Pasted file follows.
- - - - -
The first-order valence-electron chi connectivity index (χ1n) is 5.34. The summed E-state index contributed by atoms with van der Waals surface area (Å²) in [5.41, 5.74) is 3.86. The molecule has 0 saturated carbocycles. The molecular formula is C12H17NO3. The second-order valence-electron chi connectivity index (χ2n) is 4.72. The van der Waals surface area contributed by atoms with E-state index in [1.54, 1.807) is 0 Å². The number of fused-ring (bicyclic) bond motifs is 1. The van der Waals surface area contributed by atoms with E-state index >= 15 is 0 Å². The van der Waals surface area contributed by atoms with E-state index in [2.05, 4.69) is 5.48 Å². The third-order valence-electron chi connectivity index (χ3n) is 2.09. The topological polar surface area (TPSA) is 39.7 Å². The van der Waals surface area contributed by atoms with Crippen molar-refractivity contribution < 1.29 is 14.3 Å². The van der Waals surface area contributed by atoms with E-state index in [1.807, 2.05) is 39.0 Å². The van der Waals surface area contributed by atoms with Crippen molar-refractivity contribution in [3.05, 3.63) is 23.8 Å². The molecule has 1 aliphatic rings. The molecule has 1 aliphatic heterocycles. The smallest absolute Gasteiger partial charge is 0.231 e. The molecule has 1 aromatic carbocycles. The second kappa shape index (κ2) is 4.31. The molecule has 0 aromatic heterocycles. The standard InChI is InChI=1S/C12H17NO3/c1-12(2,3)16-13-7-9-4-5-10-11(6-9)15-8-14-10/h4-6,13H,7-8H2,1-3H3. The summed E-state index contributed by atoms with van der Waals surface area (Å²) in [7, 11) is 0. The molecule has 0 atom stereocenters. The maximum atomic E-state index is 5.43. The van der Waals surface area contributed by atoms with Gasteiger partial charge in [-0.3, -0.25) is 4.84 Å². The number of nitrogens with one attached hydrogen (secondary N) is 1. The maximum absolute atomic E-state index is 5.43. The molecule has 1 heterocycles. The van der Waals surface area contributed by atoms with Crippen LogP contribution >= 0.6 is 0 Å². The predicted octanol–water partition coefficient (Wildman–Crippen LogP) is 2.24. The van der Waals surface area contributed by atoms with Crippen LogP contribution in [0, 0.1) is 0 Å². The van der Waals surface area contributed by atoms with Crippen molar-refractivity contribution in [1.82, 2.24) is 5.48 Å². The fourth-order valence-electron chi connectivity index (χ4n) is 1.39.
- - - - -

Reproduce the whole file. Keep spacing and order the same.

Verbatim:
The first-order valence-electron chi connectivity index (χ1n) is 5.34. The summed E-state index contributed by atoms with van der Waals surface area (Å²) in [5.41, 5.74) is 3.86. The molecule has 0 saturated carbocycles. The molecular formula is C12H17NO3. The second-order valence-electron chi connectivity index (χ2n) is 4.72. The van der Waals surface area contributed by atoms with E-state index in [1.54, 1.807) is 0 Å². The number of fused-ring (bicyclic) bond motifs is 1. The van der Waals surface area contributed by atoms with E-state index >= 15 is 0 Å². The van der Waals surface area contributed by atoms with E-state index in [2.05, 4.69) is 5.48 Å². The third-order valence-electron chi connectivity index (χ3n) is 2.09. The topological polar surface area (TPSA) is 39.7 Å². The van der Waals surface area contributed by atoms with Crippen molar-refractivity contribution < 1.29 is 14.3 Å². The van der Waals surface area contributed by atoms with E-state index in [1.807, 2.05) is 39.0 Å². The van der Waals surface area contributed by atoms with Crippen molar-refractivity contribution in [3.05, 3.63) is 23.8 Å². The molecule has 1 aliphatic rings. The molecule has 1 aliphatic heterocycles. The smallest absolute Gasteiger partial charge is 0.231 e. The molecule has 1 aromatic carbocycles. The second kappa shape index (κ2) is 4.31. The molecule has 0 aromatic heterocycles. The standard InChI is InChI=1S/C12H17NO3/c1-12(2,3)16-13-7-9-4-5-10-11(6-9)15-8-14-10/h4-6,13H,7-8H2,1-3H3. The summed E-state index contributed by atoms with van der Waals surface area (Å²) in [7, 11) is 0. The molecule has 0 atom stereocenters. The maximum atomic E-state index is 5.43. The van der Waals surface area contributed by atoms with Gasteiger partial charge in [-0.3, -0.25) is 4.84 Å². The number of nitrogens with one attached hydrogen (secondary N) is 1. The maximum absolute atomic E-state index is 5.43. The molecule has 1 heterocycles. The van der Waals surface area contributed by atoms with Crippen LogP contribution >= 0.6 is 0 Å². The predicted octanol–water partition coefficient (Wildman–Crippen LogP) is 2.24. The van der Waals surface area contributed by atoms with Crippen LogP contribution in [0, 0.1) is 0 Å². The van der Waals surface area contributed by atoms with Crippen molar-refractivity contribution in [1.82, 2.24) is 5.48 Å². The fourth-order valence-electron chi connectivity index (χ4n) is 1.39.